Zhu J, Liu S, Ye F, et al.
Long Noncoding RNA MEG3 Interacts with p53 Protein and Regulates Partial p53 Target Genes in Hepatoma Cells.
PLoS One. 2015; 10(10):e0139790 [PubMed] Free Access to Full Article Related Publications
Maternally Expressed Gene 3 (MEG3) encodes a lncRNA which is suggested to function as a tumor suppressor. Previous studies suggested that MEG3 functioned through activation of p53, however, the functional properties of MEG3 remain obscure and their relevance to human diseases is under continuous investigation. Here, we try to illuminate the relationship of MEG3 and p53, and the consequence in hepatoma cells. We find that transfection of expression construct of MEG3 enhances stability and transcriptional activity of p53. Deletion analysis of MEG3 confirms that full length and intact structure of MEG3 are critical for it to activate p53-mediated transactivation. Interestingly, our results demonstrate for the first time that MEG3 can interact with p53 DNA binding domain and various p53 target genes are deregulated after overexpression of MEG3 in hepatoma cells. Furthermore, results of qRT-PCR have shown that MEG3 RNA is lost or reduced in the majority of HCC samples compared with adjacent non-tumorous samples. Ectopic expression of MEG3 in hepatoma cells significantly inhibits proliferation and induces apoptosis. In conclusion, our data demonstrates that MEG3 functions as a tumor suppressor in hepatoma cells through interacting with p53 protein to activate p53-mediated transcriptional activity and influence the expression of partial p53 target genes.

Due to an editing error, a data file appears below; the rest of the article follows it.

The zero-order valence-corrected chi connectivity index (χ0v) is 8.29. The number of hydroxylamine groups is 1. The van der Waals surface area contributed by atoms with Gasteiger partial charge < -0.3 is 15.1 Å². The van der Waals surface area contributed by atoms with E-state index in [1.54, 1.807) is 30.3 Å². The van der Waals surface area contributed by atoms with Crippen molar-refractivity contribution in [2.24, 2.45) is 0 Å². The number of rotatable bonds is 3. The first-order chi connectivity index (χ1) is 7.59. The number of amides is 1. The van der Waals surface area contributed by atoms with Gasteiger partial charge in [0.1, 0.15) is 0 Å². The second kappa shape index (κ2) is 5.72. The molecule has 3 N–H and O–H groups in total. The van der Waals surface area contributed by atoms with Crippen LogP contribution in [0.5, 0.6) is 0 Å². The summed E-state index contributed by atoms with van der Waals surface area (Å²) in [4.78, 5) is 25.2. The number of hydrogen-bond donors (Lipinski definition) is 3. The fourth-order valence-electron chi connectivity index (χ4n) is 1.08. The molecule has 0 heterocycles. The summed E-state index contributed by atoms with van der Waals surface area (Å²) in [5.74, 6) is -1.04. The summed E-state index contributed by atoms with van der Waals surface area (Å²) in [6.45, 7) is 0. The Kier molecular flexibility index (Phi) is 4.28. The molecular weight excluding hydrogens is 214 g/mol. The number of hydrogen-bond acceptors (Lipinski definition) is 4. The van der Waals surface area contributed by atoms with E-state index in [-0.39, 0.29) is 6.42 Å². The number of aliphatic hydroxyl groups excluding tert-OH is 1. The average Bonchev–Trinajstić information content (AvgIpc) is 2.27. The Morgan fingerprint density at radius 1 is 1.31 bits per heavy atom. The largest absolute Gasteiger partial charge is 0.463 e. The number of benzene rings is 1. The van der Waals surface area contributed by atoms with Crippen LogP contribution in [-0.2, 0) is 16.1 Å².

Li L, Xu-Monette ZY, Ok CY, et al.
Prognostic impact of c-Rel nuclear expression and REL amplification and crosstalk between c-Rel and the p53 pathway in diffuse large B-cell lymphoma.
Oncotarget. 2015; 6(27):23157-80 [PubMed] Free Access to Full Article Related Publications